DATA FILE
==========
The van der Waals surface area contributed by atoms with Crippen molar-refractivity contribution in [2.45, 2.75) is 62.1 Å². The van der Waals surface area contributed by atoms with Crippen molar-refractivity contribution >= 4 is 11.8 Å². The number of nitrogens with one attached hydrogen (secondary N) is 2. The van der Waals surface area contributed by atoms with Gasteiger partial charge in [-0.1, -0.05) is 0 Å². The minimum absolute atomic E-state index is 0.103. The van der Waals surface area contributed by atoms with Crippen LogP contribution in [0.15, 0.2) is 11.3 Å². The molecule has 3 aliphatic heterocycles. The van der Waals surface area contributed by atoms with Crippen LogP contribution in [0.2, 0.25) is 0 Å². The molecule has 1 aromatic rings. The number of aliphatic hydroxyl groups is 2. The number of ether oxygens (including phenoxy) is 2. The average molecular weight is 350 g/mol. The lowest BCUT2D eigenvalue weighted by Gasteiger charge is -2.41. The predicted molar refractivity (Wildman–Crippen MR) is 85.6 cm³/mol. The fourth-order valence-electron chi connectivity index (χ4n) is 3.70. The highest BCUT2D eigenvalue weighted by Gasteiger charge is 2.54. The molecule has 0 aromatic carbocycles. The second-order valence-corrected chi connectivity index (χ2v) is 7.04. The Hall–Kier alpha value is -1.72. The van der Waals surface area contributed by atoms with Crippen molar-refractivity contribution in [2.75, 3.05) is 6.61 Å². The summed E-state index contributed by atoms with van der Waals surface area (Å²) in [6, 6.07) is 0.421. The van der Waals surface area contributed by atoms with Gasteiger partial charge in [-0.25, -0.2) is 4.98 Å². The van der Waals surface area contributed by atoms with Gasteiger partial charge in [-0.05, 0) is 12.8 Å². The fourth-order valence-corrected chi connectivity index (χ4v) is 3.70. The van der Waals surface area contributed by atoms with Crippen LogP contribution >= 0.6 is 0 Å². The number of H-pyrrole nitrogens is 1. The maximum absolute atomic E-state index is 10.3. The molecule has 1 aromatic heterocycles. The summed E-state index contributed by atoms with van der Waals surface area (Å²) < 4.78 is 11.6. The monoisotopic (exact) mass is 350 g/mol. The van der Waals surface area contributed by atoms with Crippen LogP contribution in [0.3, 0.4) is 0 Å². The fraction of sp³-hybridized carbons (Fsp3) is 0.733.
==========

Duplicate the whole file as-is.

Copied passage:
The van der Waals surface area contributed by atoms with Crippen molar-refractivity contribution in [2.45, 2.75) is 62.1 Å². The van der Waals surface area contributed by atoms with Crippen molar-refractivity contribution >= 4 is 11.8 Å². The number of nitrogens with one attached hydrogen (secondary N) is 2. The van der Waals surface area contributed by atoms with Gasteiger partial charge in [-0.1, -0.05) is 0 Å². The minimum absolute atomic E-state index is 0.103. The van der Waals surface area contributed by atoms with Crippen LogP contribution in [0.15, 0.2) is 11.3 Å². The molecule has 3 aliphatic heterocycles. The van der Waals surface area contributed by atoms with Crippen LogP contribution in [0.2, 0.25) is 0 Å². The molecule has 1 aromatic rings. The number of aliphatic hydroxyl groups is 2. The number of ether oxygens (including phenoxy) is 2. The average molecular weight is 350 g/mol. The lowest BCUT2D eigenvalue weighted by Gasteiger charge is -2.41. The predicted molar refractivity (Wildman–Crippen MR) is 85.6 cm³/mol. The fourth-order valence-electron chi connectivity index (χ4n) is 3.70. The highest BCUT2D eigenvalue weighted by Gasteiger charge is 2.54. The molecule has 0 aromatic carbocycles. The second-order valence-corrected chi connectivity index (χ2v) is 7.04. The Hall–Kier alpha value is -1.72. The van der Waals surface area contributed by atoms with Crippen molar-refractivity contribution in [2.75, 3.05) is 6.61 Å². The summed E-state index contributed by atoms with van der Waals surface area (Å²) in [6, 6.07) is 0.421. The van der Waals surface area contributed by atoms with Gasteiger partial charge in [-0.25, -0.2) is 4.98 Å². The van der Waals surface area contributed by atoms with Gasteiger partial charge in [-0.05, 0) is 12.8 Å². The fourth-order valence-corrected chi connectivity index (χ4v) is 3.70. The van der Waals surface area contributed by atoms with Crippen LogP contribution >= 0.6 is 0 Å². The number of H-pyrrole nitrogens is 1. The maximum absolute atomic E-state index is 10.3. The molecule has 1 aromatic heterocycles. The summed E-state index contributed by atoms with van der Waals surface area (Å²) < 4.78 is 11.6. The monoisotopic (exact) mass is 350 g/mol. The van der Waals surface area contributed by atoms with Crippen LogP contribution in [0.3, 0.4) is 0 Å². The fraction of sp³-hybridized carbons (Fsp3) is 0.733.